It is well-known that if you are writing simulation code in R you can often gain a performance boost by rewriting parts of your simulation in C++. These days the easiest way to do that of course is to use Rcpp. Simulation usually depends on random variates, and usually great numbers of them. One of the issues that may arise is that your simulation needs to execute on the C++ side of things. For example, if you decide to programme your Metropolis-Hastings algorithm (not technically a simulation I know) in Rcpp, then you are going to need to be able to generate hundreds of thousands, if not millions, of random numbers. You can use Rcpp’s features to call R routines from within Rcpp to do this, e.g.

Function rnorm("rnorm"); rnorm(100, _["mean"] = 10.2, _["sd"] = 3.2 );

but this has a certain overhead. C++ has had built-in in random number generation functionality since at least the C+11 standard (and probably since the C+0X standard). The `random`

header file provides a Mersenne-Twister uniform random number generator (RNG), a Linear Congruential Generator (LCG), and a Subtract-with-Carry RNG. There is also a variety of standard distributions available, described here.

### Uniform random variates

The ability to generate good quality uniform random variates is essential, and the `mt19937`

engine provides. The 19937 refers to the Mersenne Prime \((2^{19937}-1)\) that this algorithm is based on, and also to its period length. There are four steps required to generate uniform random variates. These are:

- Include the
`random`

header file - Construct an
`mt19937`

*random number engine*, and initialise it with a seed - Construct a \(U(0,1)\) random number generator
- Use your engine and your uniform random number generator to draw variates

In code we would write

#include <random> #include <Rcpp.h> using namespace std; using namespace Rcpp; mt19937 mtEngine; uniform_real_distribution<double> rngU; //[[Rcpp::export]] void setSeed(unsigned int seed){ mtEngine = mt19937(seed); rngU = uniform_real_distribution<>(0.0, 1.0); } double runif(void){ return rngU(mtEngine); }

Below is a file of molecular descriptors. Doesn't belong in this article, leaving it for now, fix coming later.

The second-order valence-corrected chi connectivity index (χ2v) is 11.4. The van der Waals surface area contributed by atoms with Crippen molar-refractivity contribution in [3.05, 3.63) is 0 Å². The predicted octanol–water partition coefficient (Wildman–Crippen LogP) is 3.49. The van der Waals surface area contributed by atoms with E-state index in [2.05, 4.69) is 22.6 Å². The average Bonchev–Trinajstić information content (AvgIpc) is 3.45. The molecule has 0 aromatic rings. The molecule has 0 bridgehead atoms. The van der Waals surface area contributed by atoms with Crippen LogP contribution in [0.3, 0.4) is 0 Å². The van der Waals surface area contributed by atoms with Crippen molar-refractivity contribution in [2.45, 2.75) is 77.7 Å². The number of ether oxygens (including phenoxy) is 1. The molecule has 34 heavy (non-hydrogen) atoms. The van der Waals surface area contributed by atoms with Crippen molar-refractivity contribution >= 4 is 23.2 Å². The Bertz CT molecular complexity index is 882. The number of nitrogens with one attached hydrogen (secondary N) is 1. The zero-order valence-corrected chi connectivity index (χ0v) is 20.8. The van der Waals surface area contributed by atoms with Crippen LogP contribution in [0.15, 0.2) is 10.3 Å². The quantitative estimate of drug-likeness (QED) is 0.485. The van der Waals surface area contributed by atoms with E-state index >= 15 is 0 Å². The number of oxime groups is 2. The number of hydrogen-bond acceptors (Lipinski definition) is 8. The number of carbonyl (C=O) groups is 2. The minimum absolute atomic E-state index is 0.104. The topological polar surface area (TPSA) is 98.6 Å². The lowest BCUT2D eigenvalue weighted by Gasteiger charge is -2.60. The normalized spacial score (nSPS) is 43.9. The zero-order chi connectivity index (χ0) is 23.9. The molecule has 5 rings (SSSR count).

The function `runif`

can now be called with runif(). Note that the `setSet`

function has been exported so that you can initialize the RNG engine with a seed of your choice.

### How about normal random variates?

It does not require very much more effort to add a normal RNG to your code. We simply add

normal_distribution<double> rngZ;

to our declared variables, and

//[[Rcpp::export]] void setSeed(unsigned int seed){ mtEngine = mt19937(seed); rngU = uniform_real_distribution<>(0.0, 1.0); rngZ = normal_distribution<double>(0.0, 1.0); } double rnorm(double mu = 0, double sigma = 1){ return rngZ(mtEngine) * sigma + mu; }

to our code base. Now `rnorm`

can be called without arguments to get standard (\(N(0,1)\)) random variates, or with a mean, or a standard deviation, or both to get \(N(\mu,\sigma^2)\) random variates

### Rcpp does it

No doubt someone is going to tell me that Romain and Dirk have thought of this already for you, and that my solution is unnecessary Morris Dancing. However, I think there is merit in knowing how to use the standard C++ libraries.

Please note that I do not usually advocate having global variables such as those in the code above. I would normally make `mtEngine`

, `rngU`

, and `rngZ`

private member variables a class and then either instantiate it using an exported Rcpp function, or export the class and essential functions using an Rcpp module.

Working C++ code and an R test script can be found here in the `RNG`

folder. Enjoy!